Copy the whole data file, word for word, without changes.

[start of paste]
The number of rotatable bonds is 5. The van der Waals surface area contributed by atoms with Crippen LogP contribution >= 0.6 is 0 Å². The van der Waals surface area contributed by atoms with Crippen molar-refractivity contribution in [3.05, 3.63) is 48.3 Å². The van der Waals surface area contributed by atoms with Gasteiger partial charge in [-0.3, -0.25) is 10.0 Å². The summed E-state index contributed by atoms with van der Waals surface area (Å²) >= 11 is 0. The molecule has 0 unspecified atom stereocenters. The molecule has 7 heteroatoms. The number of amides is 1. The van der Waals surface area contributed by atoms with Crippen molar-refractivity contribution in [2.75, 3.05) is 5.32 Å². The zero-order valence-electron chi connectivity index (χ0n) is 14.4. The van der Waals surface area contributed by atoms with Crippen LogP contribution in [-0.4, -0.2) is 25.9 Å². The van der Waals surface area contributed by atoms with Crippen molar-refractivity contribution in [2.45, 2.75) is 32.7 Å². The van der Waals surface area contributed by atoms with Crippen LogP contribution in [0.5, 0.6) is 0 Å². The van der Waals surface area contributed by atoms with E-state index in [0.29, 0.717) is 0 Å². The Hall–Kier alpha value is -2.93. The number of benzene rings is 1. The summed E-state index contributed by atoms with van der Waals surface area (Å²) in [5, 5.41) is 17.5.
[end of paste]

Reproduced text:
The number of rotatable bonds is 5. The van der Waals surface area contributed by atoms with Crippen LogP contribution >= 0.6 is 0 Å². The van der Waals surface area contributed by atoms with Crippen molar-refractivity contribution in [3.05, 3.63) is 48.3 Å². The van der Waals surface area contributed by atoms with Gasteiger partial charge in [-0.3, -0.25) is 10.0 Å². The summed E-state index contributed by atoms with van der Waals surface area (Å²) >= 11 is 0. The molecule has 0 unspecified atom stereocenters. The molecule has 7 heteroatoms. The number of amides is 1. The van der Waals surface area contributed by atoms with Crippen molar-refractivity contribution in [2.75, 3.05) is 5.32 Å². The zero-order valence-electron chi connectivity index (χ0n) is 14.4. The van der Waals surface area contributed by atoms with Crippen LogP contribution in [-0.4, -0.2) is 25.9 Å². The van der Waals surface area contributed by atoms with Crippen molar-refractivity contribution in [2.45, 2.75) is 32.7 Å². The van der Waals surface area contributed by atoms with Crippen LogP contribution in [0.5, 0.6) is 0 Å². The van der Waals surface area contributed by atoms with E-state index in [0.29, 0.717) is 0 Å². The Hall–Kier alpha value is -2.93. The number of benzene rings is 1. The summed E-state index contributed by atoms with van der Waals surface area (Å²) in [5, 5.41) is 17.5.